I just finished reading "UI Test Automation Tools are Snake Oil" by Michael Feathers. Although I agree with many of the ideas in the article, I also think it contains some hasty generalizations and misplaced blame.
Mr. Feathers points out that “selling UI test automation tools is irresponsible” and these tools are sold “with a dream, a very seductive and dangerous one.” The scenario that he refers to, to my understanding, is the one where tool vendors sell their (expensive) tools promising:
- “click and type,” quick test generation with a record/playback tool, no coding required
- test the whole application, including all different use case and data permutations, using this tool
This can be easily interpreted as “with my tool, you will have a comprehensive test suite in no time, and you can hire cheap monkeys to do all the testing.” It is indeed a very seductive promise: spend some money and get what you want fast and with minimal effort, just like “weight loss, without diet and exercise.”
I completely agree with Mr. Feathers that selling something based on a fallacy is irresponsible. At the same time, I also think this is the point where blame is misplaced. Instead of blaming the tool, blame should be shared between tool vendors and the people buying the tool, as long as the business transaction is based on the “seductive dream.” IMHO, this is a people problem: on one hand we have vendors taking advantage of the customers’ lack of knowledge and the customers, that did not do their proper homework on time and by now have a big, untestable mess.
Another good point that Mr. Feathers makes is that UI testing tools are brittle. Selling a UI testing tool promising that the generated test suite will never break is also careless. The fact is, when testing UIs there are many external elements that can introduce false failures. IMHO, it is impossible to fix all of them, but at least, the tool vendor should warn their customers about these limitations and offer ways to overcome them (more on that later.)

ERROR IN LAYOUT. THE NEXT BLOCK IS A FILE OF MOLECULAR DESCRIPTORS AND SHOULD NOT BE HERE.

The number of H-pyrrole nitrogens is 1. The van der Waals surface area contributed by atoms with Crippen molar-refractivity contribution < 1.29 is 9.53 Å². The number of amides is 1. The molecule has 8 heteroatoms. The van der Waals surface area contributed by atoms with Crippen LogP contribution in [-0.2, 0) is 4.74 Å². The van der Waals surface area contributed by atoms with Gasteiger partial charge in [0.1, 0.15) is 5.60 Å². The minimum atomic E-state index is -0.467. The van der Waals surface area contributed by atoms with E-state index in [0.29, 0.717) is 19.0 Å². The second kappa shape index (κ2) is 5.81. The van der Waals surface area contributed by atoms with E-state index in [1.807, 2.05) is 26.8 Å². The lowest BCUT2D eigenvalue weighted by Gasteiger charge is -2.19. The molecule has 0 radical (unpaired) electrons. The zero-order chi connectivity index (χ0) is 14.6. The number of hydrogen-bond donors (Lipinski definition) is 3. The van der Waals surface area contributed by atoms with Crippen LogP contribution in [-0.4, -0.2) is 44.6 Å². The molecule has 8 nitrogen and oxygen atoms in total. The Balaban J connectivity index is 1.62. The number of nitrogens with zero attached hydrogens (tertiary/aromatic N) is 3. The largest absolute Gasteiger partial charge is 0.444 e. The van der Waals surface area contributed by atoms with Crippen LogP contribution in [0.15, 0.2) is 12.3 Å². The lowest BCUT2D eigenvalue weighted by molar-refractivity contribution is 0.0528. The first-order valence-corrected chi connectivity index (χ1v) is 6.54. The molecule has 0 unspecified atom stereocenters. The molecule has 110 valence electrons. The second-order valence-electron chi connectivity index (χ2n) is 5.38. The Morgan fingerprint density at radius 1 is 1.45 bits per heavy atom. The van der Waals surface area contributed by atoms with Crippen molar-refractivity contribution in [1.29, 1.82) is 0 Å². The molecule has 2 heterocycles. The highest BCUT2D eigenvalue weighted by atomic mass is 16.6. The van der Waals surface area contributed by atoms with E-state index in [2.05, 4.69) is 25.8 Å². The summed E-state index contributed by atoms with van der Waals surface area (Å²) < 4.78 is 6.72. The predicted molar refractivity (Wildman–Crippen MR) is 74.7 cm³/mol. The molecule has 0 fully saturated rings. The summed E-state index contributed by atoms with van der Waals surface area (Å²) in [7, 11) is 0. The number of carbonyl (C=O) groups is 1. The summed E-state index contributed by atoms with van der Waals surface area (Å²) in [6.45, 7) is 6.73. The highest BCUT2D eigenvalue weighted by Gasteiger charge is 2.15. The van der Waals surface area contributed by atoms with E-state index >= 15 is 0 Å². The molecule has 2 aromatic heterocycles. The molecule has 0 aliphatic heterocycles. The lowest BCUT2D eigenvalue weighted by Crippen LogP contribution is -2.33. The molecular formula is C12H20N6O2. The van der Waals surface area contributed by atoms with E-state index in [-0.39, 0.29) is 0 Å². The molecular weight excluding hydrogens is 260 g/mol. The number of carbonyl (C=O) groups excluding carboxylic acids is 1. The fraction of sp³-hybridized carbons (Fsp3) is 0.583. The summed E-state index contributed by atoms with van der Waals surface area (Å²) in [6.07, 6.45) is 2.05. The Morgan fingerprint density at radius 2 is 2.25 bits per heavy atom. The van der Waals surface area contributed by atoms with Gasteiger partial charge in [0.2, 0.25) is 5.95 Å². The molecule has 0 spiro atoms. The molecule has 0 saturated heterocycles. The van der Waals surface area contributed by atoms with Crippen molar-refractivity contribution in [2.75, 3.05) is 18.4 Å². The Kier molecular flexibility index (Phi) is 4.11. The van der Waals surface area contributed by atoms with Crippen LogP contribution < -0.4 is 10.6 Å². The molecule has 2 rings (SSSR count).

I also agree with Mr. Feathers that record/playback doesn’t work. I wish he went into more details to see if we agree based on the same premises. In my opinion, the major weakness of existing record/playback tools is expensive maintenance of the generated tests. Recorded scripts are often long and written in proprietary languages lacking object-oriented features. Modularization/refactoring is hard or impossible, resulting in duplicate test code. The common end result is that changes in the application requires re-recording all tests scenarios, a labor-intensive and error-prone task.
Not everything is black and white. UI test automation tools still have a place. Not every shop has the resources or time to rewrite an application, just to make it more testable. I’ve seen applications with massive code bases, that were not written with testability in mind. Extending or refactoring is scary due to the lack of the safety net that automated tests provide. The only way to test them is through the UI. UI testing can provide the initial safety net, which later on can be enhanced (or replaced) with API-based unit tests.
In his post, Mr. Feathers asks “Developing them open-source? Well, let your conscience be your guide.” I don’t sell a UI test automation tool per se. What I provide is an open source, API-based UI testing library, called FEST (you can find some testimonials here.) I think I’ve been pretty responsible by pointing out that UI testing is fragile and offering ways to overcome this limitation. What I’m missing, and I have to thank Mr. Feathers for it, is a guide on how to test the UI layer in isolation (which I will be doing soon.)
Like I mentioned in a previous post, I’m currently working on my spare time on a playback/recording tool. My intention is to create a tool that generates clean Java code, as if it was hand-crafted, to overcome to what I think are the problems with this technique. We’ll see if I can accomplish this ambitious goal :)
Overall, I liked and enjoyed Mr. Feathers article. It has pretty good points and observations. I wish he backed up his ideas with more details and examples, to sound less emotional and more objective. The problem is in the human factor, not in the tool. Ideally, vendors (in general) should set the right expectations about their products, and customers should have enough knowledge to avoid being taken advantage of. At least, some of us are trying to do the right thing :)
Feedback is always welcome :)